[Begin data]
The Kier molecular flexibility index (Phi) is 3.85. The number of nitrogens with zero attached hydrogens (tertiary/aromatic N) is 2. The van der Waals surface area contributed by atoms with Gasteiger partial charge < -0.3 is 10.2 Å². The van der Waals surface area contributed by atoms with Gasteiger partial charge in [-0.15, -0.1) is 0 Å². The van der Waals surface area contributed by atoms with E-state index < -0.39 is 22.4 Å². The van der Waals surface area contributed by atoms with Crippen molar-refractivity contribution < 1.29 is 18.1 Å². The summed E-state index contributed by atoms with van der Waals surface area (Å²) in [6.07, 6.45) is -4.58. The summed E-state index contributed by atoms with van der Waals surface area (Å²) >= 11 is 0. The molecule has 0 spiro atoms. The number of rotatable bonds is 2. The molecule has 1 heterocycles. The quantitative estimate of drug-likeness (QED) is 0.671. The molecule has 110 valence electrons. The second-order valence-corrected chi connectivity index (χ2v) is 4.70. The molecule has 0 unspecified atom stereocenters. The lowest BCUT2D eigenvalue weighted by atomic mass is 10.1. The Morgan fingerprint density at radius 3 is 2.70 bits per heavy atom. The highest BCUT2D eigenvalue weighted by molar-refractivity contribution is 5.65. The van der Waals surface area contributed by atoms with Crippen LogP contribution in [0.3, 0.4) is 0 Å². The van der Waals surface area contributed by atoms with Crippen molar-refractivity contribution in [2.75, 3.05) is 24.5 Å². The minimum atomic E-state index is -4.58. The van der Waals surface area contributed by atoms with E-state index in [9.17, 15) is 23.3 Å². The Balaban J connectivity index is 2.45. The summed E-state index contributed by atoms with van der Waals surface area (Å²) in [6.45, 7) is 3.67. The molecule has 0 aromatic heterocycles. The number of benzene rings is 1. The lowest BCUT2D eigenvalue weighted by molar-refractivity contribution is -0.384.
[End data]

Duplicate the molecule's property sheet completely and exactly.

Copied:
The Kier molecular flexibility index (Phi) is 3.85. The number of nitrogens with zero attached hydrogens (tertiary/aromatic N) is 2. The van der Waals surface area contributed by atoms with Gasteiger partial charge < -0.3 is 10.2 Å². The van der Waals surface area contributed by atoms with Gasteiger partial charge in [-0.15, -0.1) is 0 Å². The van der Waals surface area contributed by atoms with E-state index < -0.39 is 22.4 Å². The van der Waals surface area contributed by atoms with Crippen molar-refractivity contribution < 1.29 is 18.1 Å². The summed E-state index contributed by atoms with van der Waals surface area (Å²) in [6.07, 6.45) is -4.58. The summed E-state index contributed by atoms with van der Waals surface area (Å²) >= 11 is 0. The molecule has 0 spiro atoms. The number of rotatable bonds is 2. The molecule has 1 heterocycles. The quantitative estimate of drug-likeness (QED) is 0.671. The molecule has 110 valence electrons. The second-order valence-corrected chi connectivity index (χ2v) is 4.70. The molecule has 0 unspecified atom stereocenters. The lowest BCUT2D eigenvalue weighted by atomic mass is 10.1. The Morgan fingerprint density at radius 3 is 2.70 bits per heavy atom. The highest BCUT2D eigenvalue weighted by molar-refractivity contribution is 5.65. The van der Waals surface area contributed by atoms with Crippen LogP contribution in [0.3, 0.4) is 0 Å². The van der Waals surface area contributed by atoms with Crippen molar-refractivity contribution in [2.75, 3.05) is 24.5 Å². The minimum atomic E-state index is -4.58. The van der Waals surface area contributed by atoms with E-state index in [9.17, 15) is 23.3 Å². The Balaban J connectivity index is 2.45. The summed E-state index contributed by atoms with van der Waals surface area (Å²) in [6.45, 7) is 3.67. The molecule has 0 aromatic heterocycles. The number of benzene rings is 1. The lowest BCUT2D eigenvalue weighted by molar-refractivity contribution is -0.384.